Retirement is a time when, after all those long years of hard work, a soldier can finally put his or her feet up and relax. This also applies to the horses of the 3d US Infantry Regiment (The Old Guard) Caisson platoon, who have served their country honorably as well.
Caisson horses transport the remains of fallen service members to their final resting place in Arlington National Cemetery, Virginia.
“Retirement isn’t just for people,” said Staff Sergeant Travis Wisely, an infantryman with the platoon.
“These horses deserve it just like you or I because of all the hard work and honor they bring to our fallen brothers and sisters in [Arlington National Cemetery]. They make so many people satisfied, and they close so many chapters in so many peoples’ books of life.”
The Old Guard retires Caisson horses through an adoption program that allows civilians, as well as military personnel, to provide homes for these animals after their service.
Clyde, a 17-year-old with 12 years of service, and Omar, a 21-year-old with 10 years of service, are two Caisson horses who have recently been adopted.
“It is great that these horses will spend the rest of their lives roaming freely and getting fat all day,” Wisely said jokingly.
“They will be missed not just because of all the missions that they have done, but they will be missed because of all the people that have worked with them, know them and have been touched personally by them.”
Wisley explained that these horses are not just seen as animals, but as soldiers and members of the team.
Wisely said. “These horses are treated with the same respect as any soldier in this barn because they work just as long and just as hard as we do. Their standards of professionalism are just as high as the soldiers that ride them.”
Wisely added the relationships which have developed over the years between the horses and the soldiers make it difficult to see the horses leave.
“I have seen horses come and I have seen them go in this barn. When they are adopted, it’s like having a good friend move away,” Wisely said. “We love and care for these horses every day. Sometimes it is hard to say goodbye, but we know it is for the best.”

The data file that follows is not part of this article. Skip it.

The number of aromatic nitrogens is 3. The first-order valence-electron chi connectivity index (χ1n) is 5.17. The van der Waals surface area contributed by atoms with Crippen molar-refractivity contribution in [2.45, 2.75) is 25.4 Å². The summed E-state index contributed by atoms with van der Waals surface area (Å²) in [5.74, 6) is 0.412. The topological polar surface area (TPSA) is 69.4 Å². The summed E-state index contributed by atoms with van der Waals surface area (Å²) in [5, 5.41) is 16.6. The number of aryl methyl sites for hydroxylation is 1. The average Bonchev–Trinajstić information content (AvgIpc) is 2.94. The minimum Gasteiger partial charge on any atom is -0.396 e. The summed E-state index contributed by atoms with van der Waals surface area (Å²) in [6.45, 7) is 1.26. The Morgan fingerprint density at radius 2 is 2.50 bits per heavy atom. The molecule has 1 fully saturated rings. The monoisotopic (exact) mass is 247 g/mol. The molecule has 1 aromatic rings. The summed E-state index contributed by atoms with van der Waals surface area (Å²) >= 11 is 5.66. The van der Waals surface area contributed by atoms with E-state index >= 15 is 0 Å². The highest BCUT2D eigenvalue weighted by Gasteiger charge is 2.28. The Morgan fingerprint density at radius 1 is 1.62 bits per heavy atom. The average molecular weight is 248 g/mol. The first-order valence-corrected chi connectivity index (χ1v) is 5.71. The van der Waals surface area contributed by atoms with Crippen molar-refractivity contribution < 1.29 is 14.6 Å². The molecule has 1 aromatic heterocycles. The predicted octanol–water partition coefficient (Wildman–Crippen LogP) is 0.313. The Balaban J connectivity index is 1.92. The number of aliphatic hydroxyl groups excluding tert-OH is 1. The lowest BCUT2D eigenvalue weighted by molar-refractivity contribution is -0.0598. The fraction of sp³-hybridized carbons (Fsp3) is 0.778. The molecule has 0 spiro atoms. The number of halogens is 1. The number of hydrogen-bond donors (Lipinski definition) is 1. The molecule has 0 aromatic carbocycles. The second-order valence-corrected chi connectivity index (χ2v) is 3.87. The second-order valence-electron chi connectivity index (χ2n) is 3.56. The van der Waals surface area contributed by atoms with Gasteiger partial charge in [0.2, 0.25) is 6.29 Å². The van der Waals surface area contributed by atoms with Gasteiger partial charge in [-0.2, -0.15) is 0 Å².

For a Caisson horse to qualify for adoption they need to be at least 17 years of age or have 10 years of service. At that point, the unit’s veterinarian will suggest if the horse should be considered for adoption.
Sergeant Erik Wies, a veterinary assistant who follows the health status of Caisson horses, said older horses are more prone to career ending injuries.
“These large animals work hard every day. The more time you’re on these horses in the saddle, the more time you are going to deal with some injuries,” Wies said. “Some of these horses have done thousands of funerals over more than a decade. We take great care of them every day, but nothing can cure father time.”
Information for the horses that are up for adoption is published to The Old Guard’s website.
Those interested in adoption have 60 days to submit an application. A board is assembled by The Old Guard to match the horses with proper owners to ensure they go to the best homes.
“I feel so strongly about these horses finding the right owners,” Wisely said. “I wish I could adopt the entire barn, but I know I can’t afford that.”
However, Wisely mentioned he has already filled out the adoption papers for three horses that are there.
“I have a special relationship bond with all of these horses, but I am certainly hoping for one horse in particular, Elvira,” Wisely said. “She gave other Soldiers some issues at first, but after I started working with her she really started to perform. Now I have more than 400 rides on her.”
The horses who have served in The Old Guard will always be a part of the rich history of the unit and the nation.
“Even after they are gone from these stable, their legacies will live on,” Wisely said. “Their careers here with the regiment will never be forgotten.”
Reporting: Sgt. Luisito Brooks